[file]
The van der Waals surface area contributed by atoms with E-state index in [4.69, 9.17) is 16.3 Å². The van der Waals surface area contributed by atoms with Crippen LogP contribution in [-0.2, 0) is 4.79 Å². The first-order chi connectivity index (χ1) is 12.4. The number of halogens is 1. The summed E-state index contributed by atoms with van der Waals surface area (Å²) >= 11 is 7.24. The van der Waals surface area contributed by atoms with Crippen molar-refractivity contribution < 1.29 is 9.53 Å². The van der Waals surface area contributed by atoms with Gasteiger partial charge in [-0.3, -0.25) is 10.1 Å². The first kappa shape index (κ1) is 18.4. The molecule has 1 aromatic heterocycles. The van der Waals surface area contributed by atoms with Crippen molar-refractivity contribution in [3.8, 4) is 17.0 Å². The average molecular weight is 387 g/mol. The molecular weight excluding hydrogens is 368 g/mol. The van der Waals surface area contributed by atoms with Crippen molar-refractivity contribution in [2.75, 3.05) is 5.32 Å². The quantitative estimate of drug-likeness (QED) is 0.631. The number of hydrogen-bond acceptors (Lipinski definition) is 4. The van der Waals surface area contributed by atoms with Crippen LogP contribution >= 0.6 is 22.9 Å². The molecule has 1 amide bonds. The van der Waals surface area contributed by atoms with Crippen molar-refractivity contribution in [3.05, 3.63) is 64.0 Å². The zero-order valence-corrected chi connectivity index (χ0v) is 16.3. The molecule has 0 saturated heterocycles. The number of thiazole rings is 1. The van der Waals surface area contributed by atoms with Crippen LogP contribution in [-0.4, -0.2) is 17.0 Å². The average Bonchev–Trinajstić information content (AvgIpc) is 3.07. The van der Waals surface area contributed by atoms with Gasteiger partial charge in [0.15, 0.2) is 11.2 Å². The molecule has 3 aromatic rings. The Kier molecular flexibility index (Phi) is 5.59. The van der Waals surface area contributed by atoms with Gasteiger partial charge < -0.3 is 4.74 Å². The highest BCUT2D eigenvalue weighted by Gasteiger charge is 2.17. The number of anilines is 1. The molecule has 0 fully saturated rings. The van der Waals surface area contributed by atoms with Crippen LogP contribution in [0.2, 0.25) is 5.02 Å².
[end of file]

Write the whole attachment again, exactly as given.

The van der Waals surface area contributed by atoms with E-state index in [4.69, 9.17) is 16.3 Å². The van der Waals surface area contributed by atoms with Crippen LogP contribution in [-0.2, 0) is 4.79 Å². The first-order chi connectivity index (χ1) is 12.4. The number of halogens is 1. The summed E-state index contributed by atoms with van der Waals surface area (Å²) >= 11 is 7.24. The van der Waals surface area contributed by atoms with Crippen molar-refractivity contribution < 1.29 is 9.53 Å². The van der Waals surface area contributed by atoms with Gasteiger partial charge in [-0.3, -0.25) is 10.1 Å². The first kappa shape index (κ1) is 18.4. The molecule has 1 aromatic heterocycles. The van der Waals surface area contributed by atoms with Crippen molar-refractivity contribution in [3.8, 4) is 17.0 Å². The average molecular weight is 387 g/mol. The molecular weight excluding hydrogens is 368 g/mol. The van der Waals surface area contributed by atoms with Crippen molar-refractivity contribution in [2.75, 3.05) is 5.32 Å². The quantitative estimate of drug-likeness (QED) is 0.631. The number of hydrogen-bond acceptors (Lipinski definition) is 4. The van der Waals surface area contributed by atoms with Crippen LogP contribution >= 0.6 is 22.9 Å². The molecule has 1 amide bonds. The van der Waals surface area contributed by atoms with Crippen molar-refractivity contribution in [3.05, 3.63) is 64.0 Å². The zero-order valence-corrected chi connectivity index (χ0v) is 16.3. The molecule has 0 saturated heterocycles. The number of thiazole rings is 1. The van der Waals surface area contributed by atoms with Crippen LogP contribution in [-0.4, -0.2) is 17.0 Å². The average Bonchev–Trinajstić information content (AvgIpc) is 3.07. The van der Waals surface area contributed by atoms with Gasteiger partial charge in [0.15, 0.2) is 11.2 Å². The molecule has 3 aromatic rings. The Kier molecular flexibility index (Phi) is 5.59. The van der Waals surface area contributed by atoms with Gasteiger partial charge < -0.3 is 4.74 Å². The highest BCUT2D eigenvalue weighted by Gasteiger charge is 2.17. The number of anilines is 1. The molecule has 0 fully saturated rings. The van der Waals surface area contributed by atoms with Crippen LogP contribution in [0.2, 0.25) is 5.02 Å².